3) Link the regional Central Asia Counternarcotics Initiative (CACI) with bilateral initiatives that offer traction, given the constraints on regional cooperation. CACI provides an important vision for reform and information sharing to tackle narcotics trafficking in the region. While there is demand for such an initiative among local agencies with a mandate to combat the drug trade, significant challenges remain. Regional cooperation has a checkered history in this part of the world. Corruption is widespread and prospects for the task forces remain unclear, given the lack of political will. The Administration should consider piloting the task forces in countries where they stand the greatest chance of success, which will require a comparative regional assessment of efforts to combat the drug trade. It should also scale up cross-border operations between Central Asian and Afghan law enforcement and military officials, including joint training activities.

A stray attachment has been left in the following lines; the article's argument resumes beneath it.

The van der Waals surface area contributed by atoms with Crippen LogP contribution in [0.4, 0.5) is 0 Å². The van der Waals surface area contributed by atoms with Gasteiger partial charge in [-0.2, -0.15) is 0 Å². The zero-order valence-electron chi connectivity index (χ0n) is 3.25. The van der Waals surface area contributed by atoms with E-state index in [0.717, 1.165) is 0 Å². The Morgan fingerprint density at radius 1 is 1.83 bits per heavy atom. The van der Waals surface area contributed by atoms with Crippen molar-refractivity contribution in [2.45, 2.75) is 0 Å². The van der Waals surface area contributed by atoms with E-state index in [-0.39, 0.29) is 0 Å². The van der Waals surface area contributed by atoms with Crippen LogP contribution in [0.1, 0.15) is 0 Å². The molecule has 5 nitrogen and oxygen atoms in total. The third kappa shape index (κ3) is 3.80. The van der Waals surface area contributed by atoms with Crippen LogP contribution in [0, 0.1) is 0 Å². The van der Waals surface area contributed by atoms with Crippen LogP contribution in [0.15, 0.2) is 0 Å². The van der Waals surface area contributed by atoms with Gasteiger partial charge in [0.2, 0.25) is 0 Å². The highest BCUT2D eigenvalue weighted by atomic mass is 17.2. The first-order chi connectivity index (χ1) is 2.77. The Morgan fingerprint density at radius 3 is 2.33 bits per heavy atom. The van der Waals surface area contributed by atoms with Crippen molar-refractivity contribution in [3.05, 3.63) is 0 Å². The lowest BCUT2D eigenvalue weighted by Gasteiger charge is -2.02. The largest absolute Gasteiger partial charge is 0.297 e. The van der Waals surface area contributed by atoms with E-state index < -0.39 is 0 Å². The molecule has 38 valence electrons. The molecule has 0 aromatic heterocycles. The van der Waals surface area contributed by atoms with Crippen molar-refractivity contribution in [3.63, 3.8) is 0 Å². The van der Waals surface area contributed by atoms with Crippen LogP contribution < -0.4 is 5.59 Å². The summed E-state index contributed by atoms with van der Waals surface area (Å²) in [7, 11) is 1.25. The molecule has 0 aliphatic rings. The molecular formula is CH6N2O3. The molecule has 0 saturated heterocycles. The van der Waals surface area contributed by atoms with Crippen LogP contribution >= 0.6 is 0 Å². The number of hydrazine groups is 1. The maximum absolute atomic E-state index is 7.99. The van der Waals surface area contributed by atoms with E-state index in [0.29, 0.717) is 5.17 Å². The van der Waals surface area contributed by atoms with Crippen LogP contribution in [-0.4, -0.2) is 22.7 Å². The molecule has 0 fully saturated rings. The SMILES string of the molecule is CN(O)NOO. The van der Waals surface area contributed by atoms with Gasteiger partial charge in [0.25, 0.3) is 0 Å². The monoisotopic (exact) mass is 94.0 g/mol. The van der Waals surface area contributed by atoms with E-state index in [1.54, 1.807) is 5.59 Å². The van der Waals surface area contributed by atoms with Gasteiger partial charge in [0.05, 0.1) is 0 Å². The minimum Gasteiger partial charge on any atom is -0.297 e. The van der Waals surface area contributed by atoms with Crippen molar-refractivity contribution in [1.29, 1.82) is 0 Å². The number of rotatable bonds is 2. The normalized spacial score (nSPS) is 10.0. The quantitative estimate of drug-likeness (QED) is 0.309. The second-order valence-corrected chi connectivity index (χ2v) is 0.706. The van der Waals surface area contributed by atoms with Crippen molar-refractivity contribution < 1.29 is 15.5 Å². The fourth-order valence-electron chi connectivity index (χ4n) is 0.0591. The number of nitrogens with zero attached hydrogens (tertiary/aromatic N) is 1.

Northern Distribution Network
- Since 2009, the United States has steadily increased traffic on the Northern Distribution Network (NDN), a major logistical accomplishment.
- According to U.S. Transportation Command, close to 75 percent of ground sustainment cargo is now shipped via the NDN. An estimated 40 percent of all cargo transits the NDN, 31 percent is shipped by air, and the remaining 29 percent goes through Pakistan. An estimated 70 percent of cargo transiting the NDN enters Afghanistan via Uzbekistan's Hairaton Gate.